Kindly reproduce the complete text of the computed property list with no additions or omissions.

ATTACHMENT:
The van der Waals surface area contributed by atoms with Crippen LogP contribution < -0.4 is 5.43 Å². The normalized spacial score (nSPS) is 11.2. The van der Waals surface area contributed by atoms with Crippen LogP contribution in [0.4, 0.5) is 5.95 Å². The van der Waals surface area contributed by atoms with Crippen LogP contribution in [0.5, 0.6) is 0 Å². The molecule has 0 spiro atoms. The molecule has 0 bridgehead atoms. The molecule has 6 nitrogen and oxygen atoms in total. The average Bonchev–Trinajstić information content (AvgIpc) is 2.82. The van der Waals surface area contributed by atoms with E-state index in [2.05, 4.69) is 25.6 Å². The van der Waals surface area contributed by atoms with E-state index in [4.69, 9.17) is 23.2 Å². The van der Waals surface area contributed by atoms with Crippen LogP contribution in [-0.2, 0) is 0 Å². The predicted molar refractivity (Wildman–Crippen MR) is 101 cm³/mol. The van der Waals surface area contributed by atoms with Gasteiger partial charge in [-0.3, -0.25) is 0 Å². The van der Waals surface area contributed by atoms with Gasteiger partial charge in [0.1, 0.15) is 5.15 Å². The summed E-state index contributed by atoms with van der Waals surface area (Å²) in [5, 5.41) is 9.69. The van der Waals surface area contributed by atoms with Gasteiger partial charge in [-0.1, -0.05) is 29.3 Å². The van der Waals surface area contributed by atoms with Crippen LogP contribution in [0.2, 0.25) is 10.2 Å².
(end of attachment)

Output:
The van der Waals surface area contributed by atoms with Crippen LogP contribution < -0.4 is 5.43 Å². The normalized spacial score (nSPS) is 11.2. The van der Waals surface area contributed by atoms with Crippen LogP contribution in [0.4, 0.5) is 5.95 Å². The van der Waals surface area contributed by atoms with Crippen LogP contribution in [0.5, 0.6) is 0 Å². The molecule has 0 spiro atoms. The molecule has 0 bridgehead atoms. The molecule has 6 nitrogen and oxygen atoms in total. The average Bonchev–Trinajstić information content (AvgIpc) is 2.82. The van der Waals surface area contributed by atoms with E-state index in [2.05, 4.69) is 25.6 Å². The van der Waals surface area contributed by atoms with E-state index in [4.69, 9.17) is 23.2 Å². The van der Waals surface area contributed by atoms with Crippen LogP contribution in [-0.2, 0) is 0 Å². The predicted molar refractivity (Wildman–Crippen MR) is 101 cm³/mol. The van der Waals surface area contributed by atoms with Gasteiger partial charge in [-0.3, -0.25) is 0 Å². The van der Waals surface area contributed by atoms with Gasteiger partial charge in [0.1, 0.15) is 5.15 Å². The summed E-state index contributed by atoms with van der Waals surface area (Å²) in [5, 5.41) is 9.69. The van der Waals surface area contributed by atoms with Gasteiger partial charge in [-0.1, -0.05) is 29.3 Å². The van der Waals surface area contributed by atoms with Crippen LogP contribution in [0.2, 0.25) is 10.2 Å².